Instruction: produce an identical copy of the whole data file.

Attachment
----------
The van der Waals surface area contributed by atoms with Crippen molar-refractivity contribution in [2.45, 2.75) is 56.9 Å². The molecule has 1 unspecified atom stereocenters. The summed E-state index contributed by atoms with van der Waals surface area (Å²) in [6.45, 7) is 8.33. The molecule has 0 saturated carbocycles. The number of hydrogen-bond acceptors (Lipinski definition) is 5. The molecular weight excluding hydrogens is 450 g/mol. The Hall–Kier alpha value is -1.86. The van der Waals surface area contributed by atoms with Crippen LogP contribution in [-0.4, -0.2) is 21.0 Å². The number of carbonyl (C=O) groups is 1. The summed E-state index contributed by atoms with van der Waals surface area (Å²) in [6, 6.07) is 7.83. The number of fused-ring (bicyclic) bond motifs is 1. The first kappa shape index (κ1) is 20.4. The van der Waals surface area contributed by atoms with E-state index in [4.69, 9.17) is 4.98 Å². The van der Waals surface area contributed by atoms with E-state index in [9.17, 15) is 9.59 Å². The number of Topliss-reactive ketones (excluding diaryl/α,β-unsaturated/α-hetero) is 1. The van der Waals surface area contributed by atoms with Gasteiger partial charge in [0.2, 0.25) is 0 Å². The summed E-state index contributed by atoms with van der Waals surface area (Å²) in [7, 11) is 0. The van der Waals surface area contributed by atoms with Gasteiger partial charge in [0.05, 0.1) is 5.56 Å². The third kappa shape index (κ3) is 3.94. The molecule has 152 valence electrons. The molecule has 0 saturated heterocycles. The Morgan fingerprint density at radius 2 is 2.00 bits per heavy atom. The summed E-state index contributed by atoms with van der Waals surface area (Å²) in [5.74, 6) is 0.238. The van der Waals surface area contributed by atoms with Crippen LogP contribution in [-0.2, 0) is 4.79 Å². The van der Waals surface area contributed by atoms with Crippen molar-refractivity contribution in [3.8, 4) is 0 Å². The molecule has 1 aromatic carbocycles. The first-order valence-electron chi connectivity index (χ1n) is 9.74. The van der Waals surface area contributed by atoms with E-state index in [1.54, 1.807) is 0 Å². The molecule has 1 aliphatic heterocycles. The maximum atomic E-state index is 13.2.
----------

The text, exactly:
The van der Waals surface area contributed by atoms with Crippen molar-refractivity contribution in [2.45, 2.75) is 56.9 Å². The molecule has 1 unspecified atom stereocenters. The summed E-state index contributed by atoms with van der Waals surface area (Å²) in [6.45, 7) is 8.33. The molecule has 0 saturated carbocycles. The number of hydrogen-bond acceptors (Lipinski definition) is 5. The molecular weight excluding hydrogens is 450 g/mol. The Hall–Kier alpha value is -1.86. The van der Waals surface area contributed by atoms with Crippen LogP contribution in [-0.4, -0.2) is 21.0 Å². The number of carbonyl (C=O) groups is 1. The summed E-state index contributed by atoms with van der Waals surface area (Å²) in [6, 6.07) is 7.83. The number of fused-ring (bicyclic) bond motifs is 1. The first kappa shape index (κ1) is 20.4. The van der Waals surface area contributed by atoms with E-state index in [4.69, 9.17) is 4.98 Å². The van der Waals surface area contributed by atoms with E-state index in [9.17, 15) is 9.59 Å². The number of Topliss-reactive ketones (excluding diaryl/α,β-unsaturated/α-hetero) is 1. The van der Waals surface area contributed by atoms with Gasteiger partial charge in [0.2, 0.25) is 0 Å². The summed E-state index contributed by atoms with van der Waals surface area (Å²) in [7, 11) is 0. The van der Waals surface area contributed by atoms with Gasteiger partial charge in [0.05, 0.1) is 5.56 Å². The third kappa shape index (κ3) is 3.94. The molecule has 152 valence electrons. The molecule has 0 saturated heterocycles. The Morgan fingerprint density at radius 2 is 2.00 bits per heavy atom. The summed E-state index contributed by atoms with van der Waals surface area (Å²) in [5.74, 6) is 0.238. The van der Waals surface area contributed by atoms with Crippen LogP contribution in [-0.2, 0) is 4.79 Å². The van der Waals surface area contributed by atoms with Crippen molar-refractivity contribution in [3.8, 4) is 0 Å². The molecule has 1 aromatic carbocycles. The first-order valence-electron chi connectivity index (χ1n) is 9.74. The van der Waals surface area contributed by atoms with E-state index in [1.54, 1.807) is 0 Å². The molecule has 1 aliphatic heterocycles. The maximum atomic E-state index is 13.2.